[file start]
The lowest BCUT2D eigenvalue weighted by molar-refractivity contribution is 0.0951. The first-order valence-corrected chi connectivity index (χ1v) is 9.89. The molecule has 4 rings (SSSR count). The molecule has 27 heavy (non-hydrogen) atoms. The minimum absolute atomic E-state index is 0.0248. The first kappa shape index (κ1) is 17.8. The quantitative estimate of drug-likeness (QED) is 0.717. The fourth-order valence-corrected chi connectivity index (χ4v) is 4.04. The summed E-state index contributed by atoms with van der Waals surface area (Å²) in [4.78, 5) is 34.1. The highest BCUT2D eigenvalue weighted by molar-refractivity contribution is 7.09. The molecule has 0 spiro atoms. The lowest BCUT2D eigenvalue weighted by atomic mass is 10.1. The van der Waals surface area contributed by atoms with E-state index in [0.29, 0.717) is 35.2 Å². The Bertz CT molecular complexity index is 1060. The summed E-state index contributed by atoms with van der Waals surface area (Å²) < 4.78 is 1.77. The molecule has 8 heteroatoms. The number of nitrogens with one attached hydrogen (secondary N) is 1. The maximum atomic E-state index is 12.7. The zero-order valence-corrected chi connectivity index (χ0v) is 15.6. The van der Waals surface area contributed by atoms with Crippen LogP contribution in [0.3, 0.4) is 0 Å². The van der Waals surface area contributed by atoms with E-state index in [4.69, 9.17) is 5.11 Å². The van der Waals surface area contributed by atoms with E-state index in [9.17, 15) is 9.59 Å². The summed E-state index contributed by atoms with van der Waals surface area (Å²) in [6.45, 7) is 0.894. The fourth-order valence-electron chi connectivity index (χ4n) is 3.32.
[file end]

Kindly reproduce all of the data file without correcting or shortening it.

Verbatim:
The lowest BCUT2D eigenvalue weighted by molar-refractivity contribution is 0.0951. The first-order valence-corrected chi connectivity index (χ1v) is 9.89. The molecule has 4 rings (SSSR count). The molecule has 27 heavy (non-hydrogen) atoms. The minimum absolute atomic E-state index is 0.0248. The first kappa shape index (κ1) is 17.8. The quantitative estimate of drug-likeness (QED) is 0.717. The fourth-order valence-corrected chi connectivity index (χ4v) is 4.04. The summed E-state index contributed by atoms with van der Waals surface area (Å²) in [4.78, 5) is 34.1. The highest BCUT2D eigenvalue weighted by molar-refractivity contribution is 7.09. The molecule has 0 spiro atoms. The lowest BCUT2D eigenvalue weighted by atomic mass is 10.1. The van der Waals surface area contributed by atoms with E-state index in [0.29, 0.717) is 35.2 Å². The Bertz CT molecular complexity index is 1060. The summed E-state index contributed by atoms with van der Waals surface area (Å²) < 4.78 is 1.77. The molecule has 8 heteroatoms. The number of nitrogens with one attached hydrogen (secondary N) is 1. The maximum atomic E-state index is 12.7. The zero-order valence-corrected chi connectivity index (χ0v) is 15.6. The van der Waals surface area contributed by atoms with Crippen LogP contribution in [0.3, 0.4) is 0 Å². The van der Waals surface area contributed by atoms with E-state index in [4.69, 9.17) is 5.11 Å². The van der Waals surface area contributed by atoms with E-state index in [9.17, 15) is 9.59 Å². The summed E-state index contributed by atoms with van der Waals surface area (Å²) in [6.45, 7) is 0.894. The fourth-order valence-electron chi connectivity index (χ4n) is 3.32.